Table Of Contents

USEFUL INFORMATION 4

WEAPONLIGHTS FOR HANDGUNS 7

WEAPONLIGHTS FOR SHOULDER

FIRED WEAPONS 13

REPLACEMENT FOREND WEAPONLIGHTS

FOR SHOTGUNS 14

REPLACEMENT FOREND WEAPONLIGHTS

FOR RIFLES, CARBINES & SMGs 19

REPLACEMENT FOREND WITH

PICATINNY MOUNTING RAILS 29

RAIL MOUNTED VERTICAL GRIP

WEAPONLIGHTS 30

RAIL MOUNTED MILLENNIUM UNIVERSAL

WEAPONLIGHTS 34

PRESELECTED MODULAR WEAPONLIGHT

SYSTEMS 42

CUSTOM BUILD YOUR OWN MODULAR

WEAPONLIGHT SYSTEMS 48

LASER SIGHTS 54

BEAMFILTERS & PROTECTIVE COVERS 56

LAMP ASSEMBLY GUIDE 57

HOLSTERS 58

SUREFIRE LITHIUM BATTERIES 59

TACTICAL FLASHLIGHTS 60

SUREFIRE INSTITUTE TRAINING 61

WEAPONLIGHT INDEX BY WEAPON 62

SureFire WeaponLights come in many styles, versions, and models. Additionally, there are switch options, various lamp assemblies, different filters, three kinds of laser modules, and a myriad of power alternatives— literally hundreds of permutations. When you are offered so many choices and options, it isn't always easy to choose, particularly when there are trade-offs and compromises to be made, as is always the case when dealing with light.

To assist you in the WeaponLight selection process, we would like to share with you some of our ideas, observations, and experiences on how to prepare for armed encounters in low light.

First things first— if you have any doubts about the validity of mounting a light on your firearm, put them to rest. If you operate in low-light, you will need to supply light. The brighter the better.

And if you have a firearm in your hands, the most practical way to illuminate the area while simultaneously manipulating or shooting your weapon is to have your light mounted on your gun. This provides "hands free" use of the light, leaving your hands on your gun— finger off the trigger, of course.

So let us begin with a digression. Just because you have a WeaponLight on your firearm doesn't mean you don't need a SureFire hand-held flashlight. A double-negative, but the point is still valid— you need a hand-held light too. The flashlight allows you to illuminate things you wouldn't want to cover with your muzzle, such as a non-combatant, as well as well as provide you with backup illumination and the ability to project your light from angles difficult to achieve with a weapon-mounted light.

So always carry a suitable backup light, such as an M3 CombatLight® from SureFire's Special Operations Series. Some of the parts are interchangeable with those from some of our WeaponLights, a significant tactical advantage.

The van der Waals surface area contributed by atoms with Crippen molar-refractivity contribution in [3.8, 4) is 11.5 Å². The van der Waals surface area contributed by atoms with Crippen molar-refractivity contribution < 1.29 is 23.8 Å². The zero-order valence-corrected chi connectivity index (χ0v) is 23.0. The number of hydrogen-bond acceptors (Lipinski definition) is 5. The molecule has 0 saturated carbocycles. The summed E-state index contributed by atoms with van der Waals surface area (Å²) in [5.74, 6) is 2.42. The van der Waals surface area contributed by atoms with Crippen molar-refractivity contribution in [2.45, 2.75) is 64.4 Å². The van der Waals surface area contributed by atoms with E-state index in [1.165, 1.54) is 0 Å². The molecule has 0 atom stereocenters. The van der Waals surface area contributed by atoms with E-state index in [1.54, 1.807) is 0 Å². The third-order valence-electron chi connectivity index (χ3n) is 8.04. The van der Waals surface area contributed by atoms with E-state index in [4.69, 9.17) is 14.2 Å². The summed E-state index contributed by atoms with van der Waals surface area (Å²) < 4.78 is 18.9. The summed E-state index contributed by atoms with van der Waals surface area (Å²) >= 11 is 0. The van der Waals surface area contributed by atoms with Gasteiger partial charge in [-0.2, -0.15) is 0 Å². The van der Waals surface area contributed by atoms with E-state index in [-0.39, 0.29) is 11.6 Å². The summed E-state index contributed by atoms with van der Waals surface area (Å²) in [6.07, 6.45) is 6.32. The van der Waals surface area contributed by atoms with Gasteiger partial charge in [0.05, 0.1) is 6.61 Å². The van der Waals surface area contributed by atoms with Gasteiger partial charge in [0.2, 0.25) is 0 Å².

Now, back to looking at WeaponLights and why you need one. A tactical illumination tool has two purposes. The first is the obvious one, to allow you to see what needs to be seen in the darkness. The second— which generally requires more light power and intensity than the first— is to disable an adversary temporarily by taking away his ability to see. Blind him with the light.

The value and validity of using light to disorient and overwhelm an adversary is really brought home in low-light, force-on-force training. It is here, "in the environment" as we say at the SureFire Institute, that using tactical light against real human opponents, men with guns who are trying their best to shoot you, shows clearly the tactical edge that a SureFire WeaponLight gives you.

Several principles have emerged from the Institute's force-on-force training. Perhaps the most important of them all is the concept of using intermittent light, and moving after the light is triggered. We call this "light and move." Use your light sporadically, randomly, flashing it on and off as you search. After you release the switch, move. This is simply a common sense approach to making yourself less of a target than if you wandered around with your light constantly on, like a walking lighthouse.

The "light and move" principle— we would go so far as to call it an imperative— is what governs the design of most of switches on SureFire flashlights and WeaponLights. We call them momentary switches. Activated by modest pressure, either finger or thumb, the momentary switches permit you to activate your light quickly, on-off-on-off, as you hunt your foe.

But there are more choices than just the switch. When you set about configuring your WeaponLights for your firearms, you must also select the power, intensity and run-time of the light as well as how and where the WeaponLight mounts to your firearm. Size, weight, and cost are also things you need to consider.

If it is not apparent by now, you will soon see that many of the choices and options in a WeaponLight are interrelated; tradeoffs and compromises need to be made. Generally speaking, the more capable systems are bigger, heavier, and more costly. But the modular nature of SureFire WeaponLights allows you to make the trade-offs that best meet your needs, and have the best possible WeaponLight for your specific needs.

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